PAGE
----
ASP.NET MVC3 And Other Microsoft Web Development Goodies

Last week, Microsoft unleashed a whole slew of new web development products for us to get to get excited about here at Affirma.  In fact, I think I’ll still Vishal Joshi’s sentiment of feeling like we are in a “Web Development Candy Store”!  The timing couldn’t have been more perfect as well, as we are just kicking up a new web development project that I have determined to use ASP.NET MVC3 along with some of these other new tools.  So I thought I’d take a moment to post some of my favorite bits that I have experienced so far.

Razor View Engine

Maybe it’s me, but when I was previously working on ASP.NET MVC projects, I always felt like I had some code-smell funk emanating from me when I’d look at those view pages filled with server code syntax that I’ve been seeing from WebForms and even ASP development.  MVC development is quick and lean to me and I always wanted a syntax that matched.  Enter Razor!

Old Way  Sad smile

<div class="contacts">
<% foreach (var c in contacts) { %>
<b><%= c.Name %></b> - (<%= c.PhoneNumber %>)<br>
<% } %>
</div>

New Way Smile

<div class="contacts">
@foreach (var c in contacts) {
<b>@c.Name</b> - (@c.PhoneNumber)<br>
}
</div>

And it has all the in-line, multi-line, nesting, and HTML helper support that I would expect.  Just keeps things clean and development fluid.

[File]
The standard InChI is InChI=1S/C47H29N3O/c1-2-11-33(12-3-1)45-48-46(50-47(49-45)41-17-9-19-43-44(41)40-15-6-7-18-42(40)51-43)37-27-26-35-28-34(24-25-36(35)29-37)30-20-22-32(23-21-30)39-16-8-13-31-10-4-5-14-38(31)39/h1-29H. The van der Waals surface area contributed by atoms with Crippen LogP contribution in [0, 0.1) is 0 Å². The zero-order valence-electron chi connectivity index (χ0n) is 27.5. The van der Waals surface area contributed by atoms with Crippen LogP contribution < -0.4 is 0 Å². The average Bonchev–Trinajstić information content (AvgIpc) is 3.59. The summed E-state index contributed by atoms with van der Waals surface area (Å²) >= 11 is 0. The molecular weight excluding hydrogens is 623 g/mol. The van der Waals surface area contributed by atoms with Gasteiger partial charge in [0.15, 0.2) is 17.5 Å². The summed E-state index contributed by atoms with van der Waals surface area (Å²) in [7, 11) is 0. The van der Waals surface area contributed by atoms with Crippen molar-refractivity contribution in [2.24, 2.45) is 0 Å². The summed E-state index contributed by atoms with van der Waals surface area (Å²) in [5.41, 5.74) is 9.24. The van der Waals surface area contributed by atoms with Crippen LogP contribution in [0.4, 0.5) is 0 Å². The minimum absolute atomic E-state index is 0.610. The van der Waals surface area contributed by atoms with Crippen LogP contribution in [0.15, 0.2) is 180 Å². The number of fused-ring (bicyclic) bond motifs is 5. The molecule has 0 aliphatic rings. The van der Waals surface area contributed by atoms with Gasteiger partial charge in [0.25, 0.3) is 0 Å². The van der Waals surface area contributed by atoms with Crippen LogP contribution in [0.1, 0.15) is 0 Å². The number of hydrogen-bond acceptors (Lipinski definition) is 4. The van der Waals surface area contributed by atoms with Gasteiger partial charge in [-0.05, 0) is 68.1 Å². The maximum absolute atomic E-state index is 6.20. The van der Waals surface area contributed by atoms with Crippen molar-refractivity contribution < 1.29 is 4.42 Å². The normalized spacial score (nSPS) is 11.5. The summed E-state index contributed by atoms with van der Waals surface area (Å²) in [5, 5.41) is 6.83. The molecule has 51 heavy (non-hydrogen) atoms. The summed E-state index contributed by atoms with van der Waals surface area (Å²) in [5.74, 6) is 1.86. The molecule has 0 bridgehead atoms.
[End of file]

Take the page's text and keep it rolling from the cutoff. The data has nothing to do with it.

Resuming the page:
Razor Layouts/Sections

Like master pages, only better!  Okay, so that may be debatable, but being able to define the body or sections for widgets and other partials in a clean and simple manner just makes more sense to me.

@if (IsSectionDefined("widget"))
{
    <div class="widget">
    @RenderSection("widget")
    </div>
}

@section widget {
<h3>Featured Articles</h3>
@Html.Action("Featured", "Articles")
}

SQL Compact 4

Okay, so we probably aren’t going to be deploying any of our website projects using SQL CE 4.  However, being an environment we many of us are on the go and working from different locations, it servers as a nice, lightweight database that our developers can use to whip up some code and features without having to make sure there is a SQL Server box to connect and query against.  Also, I think there are some cool rapid prototyping opportunities here to help us engage prospective clients.
NuGet

Just started using this, but I’m already a fan.  What is NuGet?  Simply put, it’s a quick and easy to way to integrate all those tools and packages you use to develop right into Visual Studio.  Starting up my new MVC3 project, I knew I wanted NUnit, RhinoMocks, Fluent Route testing, as well as some other tools that I knew were scattered around on my hard drive but wasn’t sure if they were up to date.  No worries!  Just open up the console and type “Install-Package MvcContrib.Mvc3.TestHelper-ci” and boom!  My test project is almost set up!  I foresee a lot of value with this tool moving forward, so I’m looking forward into how it develops.